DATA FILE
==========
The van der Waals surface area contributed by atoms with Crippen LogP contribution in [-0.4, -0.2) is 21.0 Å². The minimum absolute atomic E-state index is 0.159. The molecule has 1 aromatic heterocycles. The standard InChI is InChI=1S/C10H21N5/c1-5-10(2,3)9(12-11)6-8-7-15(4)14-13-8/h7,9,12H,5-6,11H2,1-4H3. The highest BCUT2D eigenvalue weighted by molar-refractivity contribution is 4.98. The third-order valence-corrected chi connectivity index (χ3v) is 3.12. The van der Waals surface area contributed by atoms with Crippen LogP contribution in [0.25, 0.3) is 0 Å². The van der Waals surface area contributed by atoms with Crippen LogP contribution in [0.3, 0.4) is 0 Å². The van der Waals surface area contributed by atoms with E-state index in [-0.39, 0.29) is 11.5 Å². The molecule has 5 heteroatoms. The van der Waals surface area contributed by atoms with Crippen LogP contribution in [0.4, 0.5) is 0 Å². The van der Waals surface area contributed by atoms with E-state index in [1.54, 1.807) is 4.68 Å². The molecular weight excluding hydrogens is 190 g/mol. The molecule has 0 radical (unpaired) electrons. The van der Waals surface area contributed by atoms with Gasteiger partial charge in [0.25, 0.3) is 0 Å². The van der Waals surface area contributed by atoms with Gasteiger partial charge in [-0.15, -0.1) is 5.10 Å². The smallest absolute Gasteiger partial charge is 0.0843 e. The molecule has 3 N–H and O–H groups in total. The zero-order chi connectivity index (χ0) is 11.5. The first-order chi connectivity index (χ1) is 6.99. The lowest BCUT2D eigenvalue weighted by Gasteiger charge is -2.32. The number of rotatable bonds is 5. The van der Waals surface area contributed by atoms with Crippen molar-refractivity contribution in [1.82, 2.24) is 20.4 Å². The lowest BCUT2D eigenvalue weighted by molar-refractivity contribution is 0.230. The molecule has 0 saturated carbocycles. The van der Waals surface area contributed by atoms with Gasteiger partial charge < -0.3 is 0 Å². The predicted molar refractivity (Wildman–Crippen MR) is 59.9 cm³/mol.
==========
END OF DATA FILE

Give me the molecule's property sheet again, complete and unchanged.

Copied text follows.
The van der Waals surface area contributed by atoms with Crippen LogP contribution in [-0.4, -0.2) is 21.0 Å². The minimum absolute atomic E-state index is 0.159. The molecule has 1 aromatic heterocycles. The standard InChI is InChI=1S/C10H21N5/c1-5-10(2,3)9(12-11)6-8-7-15(4)14-13-8/h7,9,12H,5-6,11H2,1-4H3. The highest BCUT2D eigenvalue weighted by molar-refractivity contribution is 4.98. The third-order valence-corrected chi connectivity index (χ3v) is 3.12. The van der Waals surface area contributed by atoms with Crippen LogP contribution in [0.25, 0.3) is 0 Å². The van der Waals surface area contributed by atoms with Crippen LogP contribution in [0.3, 0.4) is 0 Å². The van der Waals surface area contributed by atoms with E-state index in [-0.39, 0.29) is 11.5 Å². The molecule has 5 heteroatoms. The van der Waals surface area contributed by atoms with Crippen LogP contribution in [0.4, 0.5) is 0 Å². The van der Waals surface area contributed by atoms with E-state index in [1.54, 1.807) is 4.68 Å². The molecular weight excluding hydrogens is 190 g/mol. The molecule has 0 radical (unpaired) electrons. The van der Waals surface area contributed by atoms with Gasteiger partial charge in [0.25, 0.3) is 0 Å². The van der Waals surface area contributed by atoms with Gasteiger partial charge in [-0.15, -0.1) is 5.10 Å². The smallest absolute Gasteiger partial charge is 0.0843 e. The molecule has 3 N–H and O–H groups in total. The zero-order chi connectivity index (χ0) is 11.5. The first-order chi connectivity index (χ1) is 6.99. The lowest BCUT2D eigenvalue weighted by Gasteiger charge is -2.32. The number of rotatable bonds is 5. The van der Waals surface area contributed by atoms with Crippen molar-refractivity contribution in [1.82, 2.24) is 20.4 Å². The lowest BCUT2D eigenvalue weighted by molar-refractivity contribution is 0.230. The molecule has 0 saturated carbocycles. The van der Waals surface area contributed by atoms with Gasteiger partial charge < -0.3 is 0 Å². The predicted molar refractivity (Wildman–Crippen MR) is 59.9 cm³/mol.